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J Prev Med Public Health. 2009 Sep;42(5):315-322. Korean. Original Article.
Kim HY , Yun WJ , Shin MH , Kweon SS , Ahn HR , Choi SW , Lee YH , Cho DH , Rhee JA .
Department of Preventive Medicine, Chonnam National University Medical School, Korea.
Jeonman Regional Cancer Center, Chonnam National University Hwasun Hospital, Korea.
Department of Preventive Medicine, College of Medicine, Seonam University, Korea.
Department of Internal Medicine, Chonnam National University Medical School, Korea.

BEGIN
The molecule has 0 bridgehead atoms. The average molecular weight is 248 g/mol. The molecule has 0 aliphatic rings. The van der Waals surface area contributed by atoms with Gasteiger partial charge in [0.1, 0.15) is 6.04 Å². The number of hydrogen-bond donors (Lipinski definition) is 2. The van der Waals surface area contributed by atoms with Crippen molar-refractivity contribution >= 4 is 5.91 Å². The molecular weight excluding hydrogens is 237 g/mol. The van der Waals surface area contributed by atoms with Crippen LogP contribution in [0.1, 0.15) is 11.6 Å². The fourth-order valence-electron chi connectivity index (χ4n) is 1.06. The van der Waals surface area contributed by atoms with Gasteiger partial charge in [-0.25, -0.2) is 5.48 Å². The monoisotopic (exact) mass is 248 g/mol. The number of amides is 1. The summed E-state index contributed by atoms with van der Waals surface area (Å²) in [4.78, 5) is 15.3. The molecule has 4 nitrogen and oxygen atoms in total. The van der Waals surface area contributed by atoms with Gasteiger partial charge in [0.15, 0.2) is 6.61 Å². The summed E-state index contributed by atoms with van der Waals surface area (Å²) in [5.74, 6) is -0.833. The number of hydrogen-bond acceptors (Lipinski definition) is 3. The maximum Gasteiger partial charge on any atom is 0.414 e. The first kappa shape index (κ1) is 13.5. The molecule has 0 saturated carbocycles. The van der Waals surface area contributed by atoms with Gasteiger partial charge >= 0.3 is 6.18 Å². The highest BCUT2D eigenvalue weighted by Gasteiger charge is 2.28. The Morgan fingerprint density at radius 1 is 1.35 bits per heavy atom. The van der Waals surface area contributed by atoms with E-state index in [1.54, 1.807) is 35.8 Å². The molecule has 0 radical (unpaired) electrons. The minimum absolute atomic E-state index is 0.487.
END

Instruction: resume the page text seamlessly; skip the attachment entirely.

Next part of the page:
OBJECTIVES: Knowledge about the management status of diabetic melitus (DM) is essential to improve diabetic management. Moreover, low income is associated with poor adherence to treatment and increased mortality. This study was performed to evaluate the management status of DM in low-income patients in a rural area. METHODS: We enrolled 370 patients with type 2 DM living in Gokseong county, JeollaNamdo. A well-trained examiner measured the height, weight, waist circumference, blood pressure, total cholesterol, triglyceride, high density lipoprotein cholesterol, fasting blood sugar and glycosylated hemoglobin (HbA1c) levels. Carotid ultrasonography was used to measure carotid artery carotid artery intima media thickness (IMT) and plaque. ankle-brachial index (ABI) was used to evaluate peripheral artery disease. A fundoscopic examination was performed to evaluate diabetic retinopathy. A history of diabetes complications and health-related questionnaires were also completed. RESULTS: The age of diabetic subjects was 68.7+/-8.7 years and the duration of diabetes was 8.9+/-8.2 years. Most (63.5%) had hypertension, and 45.7% had triglycerides below 150 mg/dl, 38.1% had low density lipoprotein cholesterol (LDL) cholesterol below 100 mg/dl, 48.7% had urine albumin to creatinine ratio (UACR) below 30 mg/g. Less than half (45.9%) achieved the goal of HbA1c less than 7% suggested by the American Diabetes Association (ADA). 10.6% had peripheral vascular disease, 11.9% had retinopathy, and 60.8% had chronic kidney disease. CONCLUSIONS: DM management in low income patients is very poor and requires further work to improve.

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